Editorial by David Kowalski
[The following observations on whistleblowers are based largely on the same experiences that inspired my article on lying leaders in the Church]
It seems anytime revelations of sexual harassment or other misconduct in a corporate, government, educational, sports, entertainment, or religious organization surface, we learn that people who had tried earlier to expose the misconduct were ignored, their evidence was swept under the rug, and the whistleblowers were often punished in some manner. This dynamic develops because the case is usually not handled by a truly neutral party and the group politics involved do not favor the whistleblower.
By nature, whistleblowing is done by someone of lower rank who tries to expose the misdeeds of someone in a higher rank (were it the other way around the superior would simply fire the subordinate). Thus, the whistleblower appeals to someone whose position is even higher than the evildoer they seek to expose. There are at least two reasons this supervisor will be biased in favor of the evildoer.
First, exposure of misdeeds in the organization will sully its reputation (and reflect poorly on the supervisor’s supervision) and the supervisor will want to avoid the bad PR that would result.
Secondly, since the evildoer will be higher up in the organization, he or she will have more friends in high places than will the whistleblower. High-ranking friends of the evildoer will put pressure on the supervisor(s) to vindicate their buddy. Siding with the lowly whistleblower will not benefit the supervisor(s) in the group politics that help them maintain the position(s) they covet.
Other observers who may have expressed their conviction that the whistleblower was fully justified in what they were doing will tend to clam up when a more powerful figure or group within the organization sides with the evildoer against the whistleblower (these observers do not want to be officially on the losing side).
Everyone wants to cover themselves and protect their own position in the organization. If someone knows there has been misconduct but the guilty party has been vindicated by higher authorities whose responsibility it is to address such misconduct, lower-level parties will feel unable to do anything since they cannot overrule the higher-ups and any reporting of the matter to outside entities (such as the news media, an attorney, or the government) will be viewed as disloyalty and insubordination — something that will likely result in their termination or a demotion of some kind.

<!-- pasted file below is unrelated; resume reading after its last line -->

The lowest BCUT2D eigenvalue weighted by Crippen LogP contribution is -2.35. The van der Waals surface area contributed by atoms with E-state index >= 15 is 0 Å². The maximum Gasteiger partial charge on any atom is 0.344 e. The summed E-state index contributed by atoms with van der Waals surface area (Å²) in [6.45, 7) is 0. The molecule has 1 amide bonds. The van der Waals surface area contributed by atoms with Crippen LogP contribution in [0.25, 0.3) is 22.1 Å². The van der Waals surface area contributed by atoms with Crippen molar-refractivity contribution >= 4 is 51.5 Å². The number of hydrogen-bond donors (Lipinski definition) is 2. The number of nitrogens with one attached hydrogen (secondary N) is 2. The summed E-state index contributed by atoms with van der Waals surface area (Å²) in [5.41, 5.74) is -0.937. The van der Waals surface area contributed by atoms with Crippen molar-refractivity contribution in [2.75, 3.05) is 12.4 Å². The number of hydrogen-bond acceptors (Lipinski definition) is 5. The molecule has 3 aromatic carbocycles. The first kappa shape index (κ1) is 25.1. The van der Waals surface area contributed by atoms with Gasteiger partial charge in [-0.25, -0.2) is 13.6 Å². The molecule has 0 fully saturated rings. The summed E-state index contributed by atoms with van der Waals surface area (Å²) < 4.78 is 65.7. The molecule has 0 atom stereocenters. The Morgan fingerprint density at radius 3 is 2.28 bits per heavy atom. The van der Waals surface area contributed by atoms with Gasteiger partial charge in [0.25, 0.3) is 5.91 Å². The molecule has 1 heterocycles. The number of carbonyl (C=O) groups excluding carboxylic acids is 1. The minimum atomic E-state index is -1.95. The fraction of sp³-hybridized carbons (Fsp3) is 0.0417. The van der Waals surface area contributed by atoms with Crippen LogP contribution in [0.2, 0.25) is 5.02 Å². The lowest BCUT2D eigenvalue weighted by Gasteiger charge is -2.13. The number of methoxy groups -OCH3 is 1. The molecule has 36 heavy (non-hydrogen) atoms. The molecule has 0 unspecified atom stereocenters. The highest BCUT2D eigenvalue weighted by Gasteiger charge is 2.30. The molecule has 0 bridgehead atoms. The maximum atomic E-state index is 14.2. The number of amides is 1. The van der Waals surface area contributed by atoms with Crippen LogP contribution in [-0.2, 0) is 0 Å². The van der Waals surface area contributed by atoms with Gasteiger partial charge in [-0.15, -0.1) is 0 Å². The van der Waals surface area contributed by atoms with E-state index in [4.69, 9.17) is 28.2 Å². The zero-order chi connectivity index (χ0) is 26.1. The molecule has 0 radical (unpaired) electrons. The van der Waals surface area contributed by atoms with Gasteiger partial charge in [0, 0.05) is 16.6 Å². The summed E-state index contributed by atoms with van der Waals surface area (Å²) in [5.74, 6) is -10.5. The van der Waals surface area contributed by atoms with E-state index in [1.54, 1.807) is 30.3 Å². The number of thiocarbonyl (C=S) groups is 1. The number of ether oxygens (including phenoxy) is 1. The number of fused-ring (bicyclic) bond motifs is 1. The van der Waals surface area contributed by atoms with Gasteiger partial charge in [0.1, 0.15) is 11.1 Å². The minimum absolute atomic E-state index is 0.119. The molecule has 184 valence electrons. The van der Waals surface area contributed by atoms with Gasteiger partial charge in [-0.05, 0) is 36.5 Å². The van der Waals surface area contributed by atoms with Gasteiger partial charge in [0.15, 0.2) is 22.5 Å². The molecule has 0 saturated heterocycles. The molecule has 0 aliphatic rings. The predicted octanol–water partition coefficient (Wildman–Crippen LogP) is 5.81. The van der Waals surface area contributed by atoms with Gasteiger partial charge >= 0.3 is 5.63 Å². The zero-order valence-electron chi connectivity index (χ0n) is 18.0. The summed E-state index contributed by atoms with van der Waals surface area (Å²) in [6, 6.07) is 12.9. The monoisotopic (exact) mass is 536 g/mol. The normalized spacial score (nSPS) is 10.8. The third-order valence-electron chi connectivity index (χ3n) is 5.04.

If the effort to expose misconduct done by one or more superiors fails, the whistleblower will tend to be stigmatized within the organization as a troublemaker who is not a team player. Ironically, they will be viewed as an evildoer for making waves when they should have protected the reputation of the offending parties and of the organization as a whole. It is fear of this consequence that keeps many people from reporting misdeeds at all.
Still, whistleblowers must follow their conscience and report misconduct when they become aware of it. If one has been personally offended in a Christian organization the proper first step is to confront the offender before notifying superiors (if he or she truly repents “you have won your brother” [Mt 18:25]), although crocodile tears and seemingly sincere apologies by the offender may only be only efforts to elicit sympathy and deflect the accusation if evidence shows the offense is part of a long series of such acts in other circumstances or toward others. He or she may have been through this skilled act of “contrition” before without a change in behavior (this happens). Regardless of the outcome at that time (most likely the evildoer will eventually be exposed as he or she becomes emboldened to continue in their misconduct and to transgress in other ways), the whistleblower has done the right thing. He or she will be vindicated in eternity and his or her conduct will have the approval of the highest authority — God.
© Copyright 2018, David Kowalski. All rights reserved. Links to this post are encouraged. Do not repost or republish without permission.
Lessons learned from lying leaders
Some red flags when evaluating a ministry
Related topic(s): leadership
First published (or major update) on Monday, March 12, 2018.
Last updated on March 12, 2018. Original content is © Copyright Apologetics Index. All Rights Reserved. For usage guidelines see link at the bottom.